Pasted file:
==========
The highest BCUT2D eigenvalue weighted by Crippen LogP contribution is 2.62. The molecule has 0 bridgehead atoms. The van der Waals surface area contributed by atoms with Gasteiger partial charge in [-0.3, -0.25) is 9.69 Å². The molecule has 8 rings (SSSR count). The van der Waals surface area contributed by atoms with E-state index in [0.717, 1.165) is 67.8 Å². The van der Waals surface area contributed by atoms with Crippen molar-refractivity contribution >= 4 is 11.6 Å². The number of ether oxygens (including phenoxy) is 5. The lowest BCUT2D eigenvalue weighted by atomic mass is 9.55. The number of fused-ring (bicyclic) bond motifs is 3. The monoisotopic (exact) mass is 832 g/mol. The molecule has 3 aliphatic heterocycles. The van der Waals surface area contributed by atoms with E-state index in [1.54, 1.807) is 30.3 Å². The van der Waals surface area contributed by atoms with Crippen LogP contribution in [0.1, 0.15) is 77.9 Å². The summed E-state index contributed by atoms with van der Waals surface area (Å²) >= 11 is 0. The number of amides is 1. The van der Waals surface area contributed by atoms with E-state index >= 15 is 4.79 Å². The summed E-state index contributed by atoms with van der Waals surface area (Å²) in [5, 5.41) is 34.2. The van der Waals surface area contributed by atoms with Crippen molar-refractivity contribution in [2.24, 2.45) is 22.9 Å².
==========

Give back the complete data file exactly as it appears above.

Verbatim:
The highest BCUT2D eigenvalue weighted by Crippen LogP contribution is 2.62. The molecule has 0 bridgehead atoms. The van der Waals surface area contributed by atoms with Gasteiger partial charge in [-0.3, -0.25) is 9.69 Å². The molecule has 8 rings (SSSR count). The van der Waals surface area contributed by atoms with E-state index in [0.717, 1.165) is 67.8 Å². The van der Waals surface area contributed by atoms with Crippen molar-refractivity contribution >= 4 is 11.6 Å². The number of ether oxygens (including phenoxy) is 5. The lowest BCUT2D eigenvalue weighted by atomic mass is 9.55. The number of fused-ring (bicyclic) bond motifs is 3. The monoisotopic (exact) mass is 832 g/mol. The molecule has 3 aliphatic heterocycles. The van der Waals surface area contributed by atoms with E-state index in [1.54, 1.807) is 30.3 Å². The van der Waals surface area contributed by atoms with Crippen LogP contribution in [0.1, 0.15) is 77.9 Å². The summed E-state index contributed by atoms with van der Waals surface area (Å²) >= 11 is 0. The number of amides is 1. The van der Waals surface area contributed by atoms with E-state index >= 15 is 4.79 Å². The summed E-state index contributed by atoms with van der Waals surface area (Å²) in [5, 5.41) is 34.2. The van der Waals surface area contributed by atoms with Crippen molar-refractivity contribution in [2.24, 2.45) is 22.9 Å².